Comment Re:Patent not as broad as summary claims (Score 1) 124

The patent in the article is much more narrow than just sending a URL through an email. A key concept mentioned in the patent is that the email (plaintext or html) contains an URL in some form

The term "URL" is not used in claim 1. Basically, anything that specifies a location of a resource, so limiting yourself to a URL-only based mindset will make it hard to find any prior art before the patent date.

Comment Re:Difficulty in proving prior art (Score 1) 124

I would venture that IV is ignorant about the community at the time and the type of software that was in use, especially prior to the birth of the Web. It is highly probable there was software in use prior to the Web that can be used as prior art. The challenge is in finding it and then showing that the software was in use by the community. The digital archive of things before the web is pretty sparse, making the search task more challenging. Many folks are ignorant of the types of communities that existed prior to the web, and ignorant of the software that was in use. Maybe it is time to start pinging the greybeards.

Comment Re:Annoying, but courts have already ruled on this (Score 1) 124

Did NextMail auto-fetch such objects? Most mail clients that received messages that contain external references would prompt the user before fetching (due to security concerns). The patent claims that such retrieval is automatic. If NextMail did auto-fetch externally referenced content without prompting, and did such capabilities prior to the patent date, then you have a candidate for proving prior art. It will also help to find announcements and communication that showed the software was known about at a time prior to the patent date.

Comment Re:Claim 1 (Score 1) 124

Agree that it something an email client should never do, but I figure it may be something that a proxy service may due to for mobile customers to reduce network bandwidth. For example, the proxy service can pre-fetch the data referenced from a page (or email), and for some of the data, like images, reduce the size of the data before the actual content is delivered to the mobile device. The term "message" can be very generic, so although the focus is on email-based programs, it could apply to other contexts.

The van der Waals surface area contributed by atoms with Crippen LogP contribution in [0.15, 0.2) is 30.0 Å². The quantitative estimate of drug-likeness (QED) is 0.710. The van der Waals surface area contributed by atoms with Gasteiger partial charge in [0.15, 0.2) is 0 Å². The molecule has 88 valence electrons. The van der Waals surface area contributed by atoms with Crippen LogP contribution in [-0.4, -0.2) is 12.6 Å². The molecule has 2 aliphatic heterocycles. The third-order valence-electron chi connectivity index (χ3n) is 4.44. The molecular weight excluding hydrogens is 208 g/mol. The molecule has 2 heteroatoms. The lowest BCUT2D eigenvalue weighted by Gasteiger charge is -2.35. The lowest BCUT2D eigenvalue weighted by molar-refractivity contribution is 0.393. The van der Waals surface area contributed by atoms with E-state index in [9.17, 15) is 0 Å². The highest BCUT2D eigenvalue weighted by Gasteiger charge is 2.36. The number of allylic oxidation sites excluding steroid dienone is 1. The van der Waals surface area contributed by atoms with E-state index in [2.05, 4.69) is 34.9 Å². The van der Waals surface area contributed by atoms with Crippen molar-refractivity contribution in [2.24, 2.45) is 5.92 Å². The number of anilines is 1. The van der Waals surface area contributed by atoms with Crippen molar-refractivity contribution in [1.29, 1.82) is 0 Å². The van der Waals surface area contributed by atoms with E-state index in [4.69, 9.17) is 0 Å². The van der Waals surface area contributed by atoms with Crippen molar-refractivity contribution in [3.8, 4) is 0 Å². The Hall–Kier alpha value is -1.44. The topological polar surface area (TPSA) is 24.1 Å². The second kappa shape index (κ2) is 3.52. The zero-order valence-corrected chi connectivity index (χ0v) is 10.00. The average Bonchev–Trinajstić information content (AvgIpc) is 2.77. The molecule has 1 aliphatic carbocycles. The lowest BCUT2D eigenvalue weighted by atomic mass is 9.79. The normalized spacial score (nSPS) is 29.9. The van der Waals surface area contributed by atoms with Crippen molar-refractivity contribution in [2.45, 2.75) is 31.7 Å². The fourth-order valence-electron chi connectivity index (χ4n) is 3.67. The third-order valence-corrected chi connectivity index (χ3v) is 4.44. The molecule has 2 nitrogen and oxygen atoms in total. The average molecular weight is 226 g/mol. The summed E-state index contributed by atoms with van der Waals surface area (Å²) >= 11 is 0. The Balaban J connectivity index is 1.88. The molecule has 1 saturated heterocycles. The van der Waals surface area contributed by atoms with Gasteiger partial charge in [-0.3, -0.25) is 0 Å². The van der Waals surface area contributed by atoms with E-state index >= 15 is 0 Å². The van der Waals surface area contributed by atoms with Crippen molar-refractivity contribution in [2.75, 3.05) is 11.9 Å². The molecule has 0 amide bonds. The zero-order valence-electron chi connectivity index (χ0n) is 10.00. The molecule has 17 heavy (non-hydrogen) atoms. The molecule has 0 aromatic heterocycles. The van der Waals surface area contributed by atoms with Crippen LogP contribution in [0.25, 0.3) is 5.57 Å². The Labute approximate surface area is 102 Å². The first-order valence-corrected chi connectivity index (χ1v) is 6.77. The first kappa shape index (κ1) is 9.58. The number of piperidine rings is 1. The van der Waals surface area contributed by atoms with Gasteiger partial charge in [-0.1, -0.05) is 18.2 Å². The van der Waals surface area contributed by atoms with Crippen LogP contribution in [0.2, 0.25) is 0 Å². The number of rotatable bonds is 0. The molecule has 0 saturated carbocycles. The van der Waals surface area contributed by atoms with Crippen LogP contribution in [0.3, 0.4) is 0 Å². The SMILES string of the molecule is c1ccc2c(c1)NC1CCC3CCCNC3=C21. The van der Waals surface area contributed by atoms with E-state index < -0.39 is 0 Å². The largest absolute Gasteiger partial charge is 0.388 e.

Comment Re:try mhonarc? (Score 1) 385

I actually use mharc, http://www.mhonarc.org/mharc/, on my private server to archive various public lists and work-related email since it provides searching capabilities.

For work-related email, I have nmh folders I file message to for the various projects I work on and then have a cron job that runs each night that uses mharc's mh-month-pack script to copy the mail into mharc's archive area.

This system provides me an MUA-neutral way to read and search email. Since mharc keeps an mbox formatted version of all data, I can import the messages to any MUA I want, however since I still have the nmh folder data, I've never had the need.

The other advantage of my setup is I can following mailing lists w/o cluttering my inbox. I have a separate mail account I used to subscribe to lists of interest, and I archive the messages on my private server for reading and searching whenever I want.

Comment Re:What a surprise! (Score 1) 217

to get it out of the way: use mozilla or opera. that popup will be nonexistant and your webmail will work just like it did in internet explorer.

Plus, you can define your own auto-proxy configuration file that blocks ad URLs. Therefore, when Yahoo changed there mail interface awhile back to be more "ad friendly", it did not really affect me. Though, I did get larger blank areas where big-assed ads should be.

BTW, for mozilla, the auto-proxy can redirect to a non-exist host:port to quietly drop ads in case you are unable to run a server to absorb ad proxy redirects. This works for my mother's PC where I did not want to mess with running a web/proxy server on.